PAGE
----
From The Blog

“Suitable” suits brokers just fine, thank you very much

Most financial advisors do not want to be held to a high standard. "Suitable" should be enough, they say. Fiduciary standards are too hard to...

As a follow up to our recent post, “You Can’t Make Me Put Clients First,” this is just in from Financial Services Online….



CONSUMERS HURT BY FIDUCIARY STANDARD – A NAIFA survey found that about 31% of advisors feel they would be forced to work only with wealthy clients if a new fiduciary standard were imposed and 40% said that few, very few, or none of their clients would be able to afford the additional costs that would result from a fiduciary standard-related compliance cost increase. Further, about 20% said they would eliminate securities from their product offerings. “These findings are particularly relevant to NAIFA because many of our members are community-based small business owners who provide affordable insurance and financial services to the middle-income market. As the SEC examines how financial regulations are working to protect the investing public, we need to be aware of the impact a universal fiduciary duty would have on our members’ ability to continue to serve this important market.”

Oh, where to begin?  Let’s take it in order.

“31% of advisors feel that they would be forced [emphasis mine] to work only with wealth clients if a new fiduciary standard were imposed.” What can that mean?  Can it mean that advisors are not already putting the interests of “non-wealthy” clients first and would therefore be faced with either putting them first or dropping them altogether — and, worse, that the clear answer to that choice is to drop them?  Wow.  Are the wealthy clients being put first now or would the standard simply force them to put up with the hassles of putting the client first due to the high revenue earned?

“40% said that few, very few, or none of their clients would be able to afford the additional costs that would result from a fiduciary standard-related compliance cost increase.”  What, exactly, is the cost of putting the client’s interest first?  And who would bear the cost of this standard anyway?  Surely, the 40% are not suggesting that clients would have to pay additional money to be put first.  Or are they? 

Finally, “about 20% said they would eliminate securities from their product offerings.”  Seriously? Registered Investment Advisors, who are already required to put their client’s interest first under the fiduciary standard being proposed more widely, invest in securities every day.  When the 20% jettison the use of securities from their portfolios, with what do they plan to replace them?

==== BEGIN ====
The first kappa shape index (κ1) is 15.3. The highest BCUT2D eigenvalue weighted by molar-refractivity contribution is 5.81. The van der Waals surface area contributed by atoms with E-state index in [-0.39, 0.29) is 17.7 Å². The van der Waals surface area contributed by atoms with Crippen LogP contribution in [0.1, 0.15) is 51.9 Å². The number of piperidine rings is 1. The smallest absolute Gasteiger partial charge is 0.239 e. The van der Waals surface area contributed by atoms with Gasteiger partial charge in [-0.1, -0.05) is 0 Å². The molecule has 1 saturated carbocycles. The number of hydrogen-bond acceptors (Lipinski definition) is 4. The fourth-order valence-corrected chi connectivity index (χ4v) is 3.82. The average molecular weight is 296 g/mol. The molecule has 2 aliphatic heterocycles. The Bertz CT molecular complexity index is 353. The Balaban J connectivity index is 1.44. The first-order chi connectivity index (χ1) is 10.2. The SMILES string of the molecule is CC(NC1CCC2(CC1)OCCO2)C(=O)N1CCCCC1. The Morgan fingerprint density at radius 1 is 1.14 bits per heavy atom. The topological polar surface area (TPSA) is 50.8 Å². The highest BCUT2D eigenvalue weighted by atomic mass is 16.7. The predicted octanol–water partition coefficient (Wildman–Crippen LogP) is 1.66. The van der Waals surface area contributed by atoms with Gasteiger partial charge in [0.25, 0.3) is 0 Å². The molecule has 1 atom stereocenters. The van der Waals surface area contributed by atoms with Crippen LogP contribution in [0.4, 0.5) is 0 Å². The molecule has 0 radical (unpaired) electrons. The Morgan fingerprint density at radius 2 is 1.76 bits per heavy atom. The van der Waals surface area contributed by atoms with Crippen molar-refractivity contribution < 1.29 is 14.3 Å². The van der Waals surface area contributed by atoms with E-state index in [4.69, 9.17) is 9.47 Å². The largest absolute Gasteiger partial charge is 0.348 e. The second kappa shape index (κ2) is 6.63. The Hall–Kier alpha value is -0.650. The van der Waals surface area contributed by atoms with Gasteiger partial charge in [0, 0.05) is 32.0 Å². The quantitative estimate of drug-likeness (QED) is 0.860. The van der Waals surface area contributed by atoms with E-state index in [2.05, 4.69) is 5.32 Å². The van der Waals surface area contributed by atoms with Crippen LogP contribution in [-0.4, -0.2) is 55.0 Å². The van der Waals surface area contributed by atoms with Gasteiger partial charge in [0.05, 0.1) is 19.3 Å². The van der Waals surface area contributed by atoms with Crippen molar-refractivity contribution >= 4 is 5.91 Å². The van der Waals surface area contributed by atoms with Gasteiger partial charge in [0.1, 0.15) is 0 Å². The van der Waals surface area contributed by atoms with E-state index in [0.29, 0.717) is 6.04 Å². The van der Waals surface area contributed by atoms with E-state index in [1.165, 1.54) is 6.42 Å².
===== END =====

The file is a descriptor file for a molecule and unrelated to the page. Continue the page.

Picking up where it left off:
Most vendors and business people are not required to put clients first.  Thus, “caveat emptor” or “Let the buyer beware.”  In general, this works fairly well and there are legal fraud protections and Chambers of Commerce and Better Business Bureaus, and now Facebook and Yelp and other mechanisms to “regulate” fair commerce.  

But when much of a profession is held to a, well, professional standard, and a part of the profession does not want to join in, it makes me wonder why. 

In the end it may not matter too much to you because whether your advisor SHOULD put you first or not does not mean that he or she is.  Madoff was a Registered Investment Advisor as were many other recent frauds. 

First and foremost, make sure that your financial advisor is a completely separate entity from your custodian.  He who manages your money should not be holding the securities and generating your statements. (In our case, Euclid manages money but TD Ameritrade is the custodian.  You can call TD directly or go online every minute to see what your balance is and what trades have occurred.  We never have custody of any of your assets.) 

Second, no matter who your advisor is, it a good idea to practice “caveat emptor.”  Remember, Madoff was one of the most respected and sought after money managers on Wall Street.  Engage your advisor.  Ask questions.  Read information other than what your advisor provides and try to understand, even at a most basic level, what is going on with your financial situation.  

There are many business mistakes you can make that might hurt but not be devastating.  If you buy a bad car, for example, you can either sell it or live with it for a few years or just take the loss.  But put time, care,  and thought into your advisory relationship, though, because thoughtless delegation could have a profound effect on how you live your life for the 1-40 years after your employment income ends.

At Euclid, we encourage your active participation.  We regularly recommend books, articles, links, blogs, and podcasts to assist you in your own financial empowerment.  We take the time to write this blog.  For your part, email us articles that you would like to discuss or that you believe are counter to what we say.  When you hear from a friend or read an article about something that you think would be appropriate for your financial situation, email or call us.  We are happy to talk it through with you. 

As we have written many times before, we are out of the uncharted economic waters and into unknown waters.  We have a core strategy that we believe addresses this uncertainty.


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